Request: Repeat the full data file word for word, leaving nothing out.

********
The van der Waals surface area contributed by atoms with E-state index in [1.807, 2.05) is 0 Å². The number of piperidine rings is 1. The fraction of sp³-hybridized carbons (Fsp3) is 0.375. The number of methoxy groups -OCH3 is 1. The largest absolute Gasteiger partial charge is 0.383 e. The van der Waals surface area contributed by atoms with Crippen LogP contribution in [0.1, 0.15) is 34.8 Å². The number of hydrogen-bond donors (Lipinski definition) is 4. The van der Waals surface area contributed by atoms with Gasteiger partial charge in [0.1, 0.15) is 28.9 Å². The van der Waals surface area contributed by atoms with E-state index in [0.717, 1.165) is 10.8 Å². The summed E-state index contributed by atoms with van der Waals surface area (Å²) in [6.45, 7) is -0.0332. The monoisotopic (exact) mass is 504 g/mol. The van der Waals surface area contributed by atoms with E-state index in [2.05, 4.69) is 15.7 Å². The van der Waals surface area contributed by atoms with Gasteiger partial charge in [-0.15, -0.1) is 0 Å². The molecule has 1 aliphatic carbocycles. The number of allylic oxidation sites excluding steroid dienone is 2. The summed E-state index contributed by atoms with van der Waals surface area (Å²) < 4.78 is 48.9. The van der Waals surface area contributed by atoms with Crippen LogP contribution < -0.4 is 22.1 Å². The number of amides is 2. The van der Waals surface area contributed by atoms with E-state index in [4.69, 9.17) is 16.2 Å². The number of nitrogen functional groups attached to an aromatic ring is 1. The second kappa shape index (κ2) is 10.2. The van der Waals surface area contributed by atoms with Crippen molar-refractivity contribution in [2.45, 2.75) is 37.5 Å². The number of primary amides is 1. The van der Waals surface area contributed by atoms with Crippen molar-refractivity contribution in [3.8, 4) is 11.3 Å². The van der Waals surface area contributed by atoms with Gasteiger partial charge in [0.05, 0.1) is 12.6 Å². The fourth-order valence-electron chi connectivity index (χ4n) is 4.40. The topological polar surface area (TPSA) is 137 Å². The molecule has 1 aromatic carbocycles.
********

The van der Waals surface area contributed by atoms with E-state index in [1.807, 2.05) is 0 Å². The number of piperidine rings is 1. The fraction of sp³-hybridized carbons (Fsp3) is 0.375. The number of methoxy groups -OCH3 is 1. The largest absolute Gasteiger partial charge is 0.383 e. The van der Waals surface area contributed by atoms with Crippen LogP contribution in [0.1, 0.15) is 34.8 Å². The number of hydrogen-bond donors (Lipinski definition) is 4. The van der Waals surface area contributed by atoms with Gasteiger partial charge in [0.1, 0.15) is 28.9 Å². The van der Waals surface area contributed by atoms with E-state index in [0.717, 1.165) is 10.8 Å². The summed E-state index contributed by atoms with van der Waals surface area (Å²) in [6.45, 7) is -0.0332. The monoisotopic (exact) mass is 504 g/mol. The van der Waals surface area contributed by atoms with E-state index in [2.05, 4.69) is 15.7 Å². The van der Waals surface area contributed by atoms with Gasteiger partial charge in [-0.15, -0.1) is 0 Å². The molecule has 1 aliphatic carbocycles. The number of allylic oxidation sites excluding steroid dienone is 2. The summed E-state index contributed by atoms with van der Waals surface area (Å²) < 4.78 is 48.9. The van der Waals surface area contributed by atoms with Crippen LogP contribution < -0.4 is 22.1 Å². The number of amides is 2. The van der Waals surface area contributed by atoms with E-state index in [4.69, 9.17) is 16.2 Å². The number of nitrogen functional groups attached to an aromatic ring is 1. The second kappa shape index (κ2) is 10.2. The van der Waals surface area contributed by atoms with Crippen molar-refractivity contribution in [2.45, 2.75) is 37.5 Å². The number of primary amides is 1. The van der Waals surface area contributed by atoms with Crippen molar-refractivity contribution in [3.8, 4) is 11.3 Å². The van der Waals surface area contributed by atoms with Gasteiger partial charge in [0.05, 0.1) is 12.6 Å². The fourth-order valence-electron chi connectivity index (χ4n) is 4.40. The topological polar surface area (TPSA) is 137 Å². The molecule has 1 aromatic carbocycles.